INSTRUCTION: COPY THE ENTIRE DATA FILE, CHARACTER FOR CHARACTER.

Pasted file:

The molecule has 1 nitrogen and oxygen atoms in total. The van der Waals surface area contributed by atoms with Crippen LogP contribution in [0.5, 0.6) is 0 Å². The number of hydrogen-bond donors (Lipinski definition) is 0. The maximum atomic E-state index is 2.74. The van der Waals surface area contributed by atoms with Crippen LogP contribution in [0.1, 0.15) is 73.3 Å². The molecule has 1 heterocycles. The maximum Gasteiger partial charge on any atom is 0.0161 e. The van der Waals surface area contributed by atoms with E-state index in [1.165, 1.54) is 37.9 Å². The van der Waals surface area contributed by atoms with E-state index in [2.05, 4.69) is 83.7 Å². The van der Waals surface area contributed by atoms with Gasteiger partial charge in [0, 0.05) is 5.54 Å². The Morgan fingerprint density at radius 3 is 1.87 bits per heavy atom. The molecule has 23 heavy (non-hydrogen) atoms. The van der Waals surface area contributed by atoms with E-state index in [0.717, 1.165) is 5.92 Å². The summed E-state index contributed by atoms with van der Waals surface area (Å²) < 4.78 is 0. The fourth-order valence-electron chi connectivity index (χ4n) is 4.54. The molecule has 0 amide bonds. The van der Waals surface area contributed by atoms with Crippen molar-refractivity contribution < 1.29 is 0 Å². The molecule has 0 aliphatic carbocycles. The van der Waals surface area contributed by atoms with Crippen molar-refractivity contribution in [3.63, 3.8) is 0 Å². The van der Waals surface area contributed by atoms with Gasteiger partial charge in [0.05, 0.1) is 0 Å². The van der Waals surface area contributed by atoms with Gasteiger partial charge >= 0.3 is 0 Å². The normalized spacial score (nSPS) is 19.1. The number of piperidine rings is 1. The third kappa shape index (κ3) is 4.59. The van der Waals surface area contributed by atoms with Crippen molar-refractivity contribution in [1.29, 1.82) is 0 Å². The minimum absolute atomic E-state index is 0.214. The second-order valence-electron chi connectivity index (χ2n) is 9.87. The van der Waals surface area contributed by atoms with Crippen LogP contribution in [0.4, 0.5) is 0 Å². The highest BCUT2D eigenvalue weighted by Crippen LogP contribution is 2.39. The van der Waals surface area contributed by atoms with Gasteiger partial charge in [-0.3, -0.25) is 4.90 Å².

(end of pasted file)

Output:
The molecule has 1 nitrogen and oxygen atoms in total. The van der Waals surface area contributed by atoms with Crippen LogP contribution in [0.5, 0.6) is 0 Å². The number of hydrogen-bond donors (Lipinski definition) is 0. The maximum atomic E-state index is 2.74. The van der Waals surface area contributed by atoms with Crippen LogP contribution in [0.1, 0.15) is 73.3 Å². The molecule has 1 heterocycles. The maximum Gasteiger partial charge on any atom is 0.0161 e. The van der Waals surface area contributed by atoms with E-state index in [1.165, 1.54) is 37.9 Å². The van der Waals surface area contributed by atoms with E-state index in [2.05, 4.69) is 83.7 Å². The van der Waals surface area contributed by atoms with Gasteiger partial charge in [0, 0.05) is 5.54 Å². The Morgan fingerprint density at radius 3 is 1.87 bits per heavy atom. The molecule has 23 heavy (non-hydrogen) atoms. The van der Waals surface area contributed by atoms with E-state index in [0.717, 1.165) is 5.92 Å². The summed E-state index contributed by atoms with van der Waals surface area (Å²) < 4.78 is 0. The fourth-order valence-electron chi connectivity index (χ4n) is 4.54. The molecule has 0 amide bonds. The van der Waals surface area contributed by atoms with Crippen molar-refractivity contribution < 1.29 is 0 Å². The molecule has 0 aliphatic carbocycles. The van der Waals surface area contributed by atoms with Crippen molar-refractivity contribution in [3.63, 3.8) is 0 Å². The van der Waals surface area contributed by atoms with Gasteiger partial charge in [0.05, 0.1) is 0 Å². The van der Waals surface area contributed by atoms with Gasteiger partial charge >= 0.3 is 0 Å². The normalized spacial score (nSPS) is 19.1. The number of piperidine rings is 1. The third kappa shape index (κ3) is 4.59. The van der Waals surface area contributed by atoms with Crippen molar-refractivity contribution in [1.29, 1.82) is 0 Å². The minimum absolute atomic E-state index is 0.214. The second-order valence-electron chi connectivity index (χ2n) is 9.87. The van der Waals surface area contributed by atoms with Crippen LogP contribution in [0.4, 0.5) is 0 Å². The highest BCUT2D eigenvalue weighted by Crippen LogP contribution is 2.39. The van der Waals surface area contributed by atoms with Gasteiger partial charge in [-0.3, -0.25) is 4.90 Å².